Cervical spine IDET is a popular surgical procedure that is used to treat contained herniated intervertebral spacers in the neck. IDET has become a diverse category of invasive techniques, with many different procedural options now available. However, all of the approaches to care have certain treatment practices and goals in common. Intradiscal electrothermal therapy has been used for many years to successfully resolve many symptomatic disc pain concerns, including transient central stenosis, transient foraminal stenosis and transient lateral recess stenosis. Since IDET is minimally invasive in all of its many forms, well tolerated and generally successful in its efficacy, the technique has become wildly popular in the herniated disc treatment sector of the back and neck pain industries.
This discussion focuses on the application of IDET to reduce the size and symptomatic capability of intact herniations within the cervical spinal region.
What is Cervical Spine IDET?
Intradiscal electrothermal therapy is also commonly called intradiscal electrothermal annuloplasty. The procedure describes an approach to treating herniated spinal discs that have not ruptured, although in some instances, the operation can be utilized to treat discs that demonstrate minor annular tears, as long as the nucleus tissue remains largely contained.
All variants are minimally invasive and virtually always performed as outpatient procedures, under local anesthetic. The surgery does not involve the use of any large incisions, but instead utilizes the least invasive means of accessing the interior of the affected disc in order to minimize focal inflammation and deformity caused by the herniation.
IDET seeks to decrease the mass of the nucleus in order to shrink the disc back into its original size and shape, hopefully eliminating any pressure that is currently being applied to surrounding neurological tissue, such as the spinal cord or the cervical nerve roots.
IDET is a technique in constant development, since new technologies facilitate improved versions of the procedure, with fewer complications and better treatment outcomes year over year. Of all the surgical approaches to cervical herniated disc care, this one demonstrates the least risk and provides satisfying results for thousands of patients.
All variations of IDET involve the same treatment philosophy. Each method seeks to reduce the mass of the disc nucleus, thereby decreasing its swelling against sensitive neurological tissue. In order to accomplish this objective, all types of IDET follow certain common steps:
The patient is sedated and provided with local anesthetic to minimize discomfort. They will also almost always be monitored by live x-ray equipment to help the surgeon visualize the insertion of the surgical tools into the bulging intervertebral structure. In some cases, live x-ray might be replaced by direct visualization via fiber-optic catheter technology.
Once a hollow catheter is inserted through the skin and into the herniation, the surgeon will use some process of inducing heat into the disc nucleus, in order to heat the molecules and cause them to shrink to an asymptomatic state.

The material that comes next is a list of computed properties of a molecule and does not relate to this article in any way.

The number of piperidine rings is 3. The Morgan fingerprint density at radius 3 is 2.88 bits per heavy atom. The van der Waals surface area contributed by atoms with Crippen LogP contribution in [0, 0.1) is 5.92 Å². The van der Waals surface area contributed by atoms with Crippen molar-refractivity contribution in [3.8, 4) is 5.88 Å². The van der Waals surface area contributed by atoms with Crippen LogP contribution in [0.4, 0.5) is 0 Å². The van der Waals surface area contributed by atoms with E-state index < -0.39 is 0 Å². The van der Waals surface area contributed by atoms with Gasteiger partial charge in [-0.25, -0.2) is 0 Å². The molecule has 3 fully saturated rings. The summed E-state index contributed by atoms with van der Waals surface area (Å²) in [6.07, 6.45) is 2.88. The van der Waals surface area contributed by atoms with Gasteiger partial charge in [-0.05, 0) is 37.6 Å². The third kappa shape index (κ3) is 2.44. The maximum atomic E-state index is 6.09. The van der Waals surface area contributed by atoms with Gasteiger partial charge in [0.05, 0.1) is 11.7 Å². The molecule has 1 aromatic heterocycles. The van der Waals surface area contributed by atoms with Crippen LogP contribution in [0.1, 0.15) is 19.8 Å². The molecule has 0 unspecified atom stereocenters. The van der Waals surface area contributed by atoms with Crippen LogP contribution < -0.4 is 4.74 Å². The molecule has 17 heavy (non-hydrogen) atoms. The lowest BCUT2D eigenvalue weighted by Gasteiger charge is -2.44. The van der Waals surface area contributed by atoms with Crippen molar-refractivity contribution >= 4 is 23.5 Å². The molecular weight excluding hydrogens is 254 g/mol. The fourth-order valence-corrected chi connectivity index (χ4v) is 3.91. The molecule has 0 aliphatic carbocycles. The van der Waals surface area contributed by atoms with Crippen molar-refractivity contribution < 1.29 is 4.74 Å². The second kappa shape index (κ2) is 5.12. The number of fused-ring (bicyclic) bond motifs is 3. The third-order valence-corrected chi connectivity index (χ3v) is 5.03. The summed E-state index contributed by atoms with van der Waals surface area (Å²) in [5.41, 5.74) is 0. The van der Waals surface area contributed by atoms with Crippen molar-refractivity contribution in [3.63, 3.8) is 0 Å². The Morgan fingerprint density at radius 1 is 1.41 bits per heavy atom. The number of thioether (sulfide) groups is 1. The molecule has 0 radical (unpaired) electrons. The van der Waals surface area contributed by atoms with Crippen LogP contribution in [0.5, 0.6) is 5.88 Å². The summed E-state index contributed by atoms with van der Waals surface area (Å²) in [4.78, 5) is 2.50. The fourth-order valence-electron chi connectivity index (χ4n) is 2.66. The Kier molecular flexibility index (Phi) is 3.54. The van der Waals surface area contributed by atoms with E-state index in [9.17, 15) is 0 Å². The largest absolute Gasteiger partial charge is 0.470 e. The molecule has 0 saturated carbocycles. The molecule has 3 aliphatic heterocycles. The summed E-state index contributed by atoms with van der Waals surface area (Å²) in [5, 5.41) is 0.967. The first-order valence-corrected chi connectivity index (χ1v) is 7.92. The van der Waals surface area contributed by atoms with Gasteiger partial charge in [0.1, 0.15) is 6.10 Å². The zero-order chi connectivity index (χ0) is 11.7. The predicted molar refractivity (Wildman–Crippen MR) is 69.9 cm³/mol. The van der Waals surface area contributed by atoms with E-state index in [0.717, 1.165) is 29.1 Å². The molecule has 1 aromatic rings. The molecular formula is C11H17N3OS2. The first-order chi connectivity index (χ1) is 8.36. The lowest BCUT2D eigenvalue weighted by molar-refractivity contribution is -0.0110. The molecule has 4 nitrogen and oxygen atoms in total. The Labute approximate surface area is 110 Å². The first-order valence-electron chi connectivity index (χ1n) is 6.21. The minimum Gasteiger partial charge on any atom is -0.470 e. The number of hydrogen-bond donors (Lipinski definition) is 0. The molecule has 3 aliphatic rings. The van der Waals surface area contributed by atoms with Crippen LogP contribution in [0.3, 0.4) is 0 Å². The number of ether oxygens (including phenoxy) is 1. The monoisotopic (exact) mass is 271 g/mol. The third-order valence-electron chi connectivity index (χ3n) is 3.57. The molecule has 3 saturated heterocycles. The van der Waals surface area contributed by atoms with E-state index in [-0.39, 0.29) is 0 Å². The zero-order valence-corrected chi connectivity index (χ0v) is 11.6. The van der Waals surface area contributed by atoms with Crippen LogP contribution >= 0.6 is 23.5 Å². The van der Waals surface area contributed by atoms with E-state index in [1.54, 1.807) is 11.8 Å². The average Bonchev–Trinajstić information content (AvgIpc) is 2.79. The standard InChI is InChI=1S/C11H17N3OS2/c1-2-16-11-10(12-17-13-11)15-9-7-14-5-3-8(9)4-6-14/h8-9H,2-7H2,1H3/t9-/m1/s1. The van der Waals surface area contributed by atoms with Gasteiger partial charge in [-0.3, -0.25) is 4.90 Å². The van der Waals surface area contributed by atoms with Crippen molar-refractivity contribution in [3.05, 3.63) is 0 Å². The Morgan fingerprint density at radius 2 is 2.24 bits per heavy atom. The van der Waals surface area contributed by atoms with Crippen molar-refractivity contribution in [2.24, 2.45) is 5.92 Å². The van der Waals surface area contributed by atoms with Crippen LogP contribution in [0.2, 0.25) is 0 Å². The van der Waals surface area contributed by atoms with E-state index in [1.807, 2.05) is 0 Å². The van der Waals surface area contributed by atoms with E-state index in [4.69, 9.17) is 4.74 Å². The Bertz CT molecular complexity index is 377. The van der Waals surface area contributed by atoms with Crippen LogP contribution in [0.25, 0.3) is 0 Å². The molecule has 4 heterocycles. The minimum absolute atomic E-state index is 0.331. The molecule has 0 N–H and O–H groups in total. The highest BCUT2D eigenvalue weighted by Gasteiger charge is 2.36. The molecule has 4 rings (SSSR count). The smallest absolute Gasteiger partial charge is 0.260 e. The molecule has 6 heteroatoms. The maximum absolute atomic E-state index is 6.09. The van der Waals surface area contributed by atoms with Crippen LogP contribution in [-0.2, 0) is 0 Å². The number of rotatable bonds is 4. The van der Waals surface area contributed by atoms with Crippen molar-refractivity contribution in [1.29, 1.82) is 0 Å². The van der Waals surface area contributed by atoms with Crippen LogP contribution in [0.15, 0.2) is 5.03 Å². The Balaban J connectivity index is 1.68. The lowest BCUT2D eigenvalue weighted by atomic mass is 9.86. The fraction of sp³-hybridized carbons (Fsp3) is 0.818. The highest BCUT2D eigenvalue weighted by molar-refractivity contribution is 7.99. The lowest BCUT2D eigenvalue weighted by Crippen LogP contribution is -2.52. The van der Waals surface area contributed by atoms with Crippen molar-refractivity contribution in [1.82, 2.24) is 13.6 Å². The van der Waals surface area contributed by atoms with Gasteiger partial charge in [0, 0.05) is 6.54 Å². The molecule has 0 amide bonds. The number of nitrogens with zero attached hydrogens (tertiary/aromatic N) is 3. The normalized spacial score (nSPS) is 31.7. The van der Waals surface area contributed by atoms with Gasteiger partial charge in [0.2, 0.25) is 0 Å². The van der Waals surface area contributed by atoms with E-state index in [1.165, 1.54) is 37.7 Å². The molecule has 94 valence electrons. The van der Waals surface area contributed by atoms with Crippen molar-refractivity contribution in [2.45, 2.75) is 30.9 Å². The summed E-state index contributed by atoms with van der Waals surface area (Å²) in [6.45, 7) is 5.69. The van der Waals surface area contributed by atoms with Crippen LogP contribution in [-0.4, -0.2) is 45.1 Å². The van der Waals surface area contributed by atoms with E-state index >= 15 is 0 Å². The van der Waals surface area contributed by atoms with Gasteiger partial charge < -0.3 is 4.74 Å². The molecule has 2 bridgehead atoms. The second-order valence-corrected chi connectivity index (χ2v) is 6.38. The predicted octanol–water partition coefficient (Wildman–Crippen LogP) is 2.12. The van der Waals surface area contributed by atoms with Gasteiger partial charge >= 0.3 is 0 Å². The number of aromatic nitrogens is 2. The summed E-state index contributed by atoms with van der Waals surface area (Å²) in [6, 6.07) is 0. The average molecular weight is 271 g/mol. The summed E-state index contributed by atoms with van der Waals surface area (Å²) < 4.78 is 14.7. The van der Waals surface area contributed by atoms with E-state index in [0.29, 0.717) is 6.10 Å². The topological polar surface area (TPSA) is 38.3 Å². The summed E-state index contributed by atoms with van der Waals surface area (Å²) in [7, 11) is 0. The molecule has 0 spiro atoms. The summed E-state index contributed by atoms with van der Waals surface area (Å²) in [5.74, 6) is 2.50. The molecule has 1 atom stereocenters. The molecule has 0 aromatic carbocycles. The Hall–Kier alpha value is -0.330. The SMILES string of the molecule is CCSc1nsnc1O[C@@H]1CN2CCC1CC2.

At the point where the disc is judged to be successfully treated, the catheter is removed and the tiny hole is closed in the skin.
The main difference between procedures, and the nomenclature that describes each, comes from variations in how the heat is administered into the body. Some techniques use an actual heating element, while others utilize more technological applications of diathermy, such as ultrasound or radio-waves. Cervical nucleoplasty is an example of the latter type of innovative disc treatment.
Cervical Spine IDET Facts
All varieties of IDET can be successful when used to treat indicated herniations within the neck anatomy. Best results are offered in cases where the disc is fully contained and not structurally compromised to the point of annular tear. However, many specialists have developed IDET techniques that are specifically geared towards not only reducing the mass of bulging discs, but also targeting known annular tears in an attempt to seal the outer disc wall and restore stability to the overall intervertebral structure.
Patients generally tolerate treatment without serious complication. However, some risk factors to consider include the possibility for unsuccessful treatment results, spinal nerve or cord damage, spinal fluid leak, infection or other negative consequences.
Once the procedure is finished, most patients will be able to regain virtually all physical functionality within several days to several weeks.
One of the main downsides of IDET treatment is the recurrence of herniations postoperatively. In many instances, the disc might be damaged beyond repair and will re-herniate back into problematic state, often requiring more invasive surgical intervention. Some doctors remove excessive disc nucleus material to discourage the likelihood of re-herniation, but this can leave the disc hollow and susceptible to dramatic degeneration on a much accelerated timetable.
To learn more about all the options for intradiscal electrothermal therapy in the neck, speak to a surgical service provider and be sure to discuss their recommendations with several different physicians before agreeing to undergo treatment.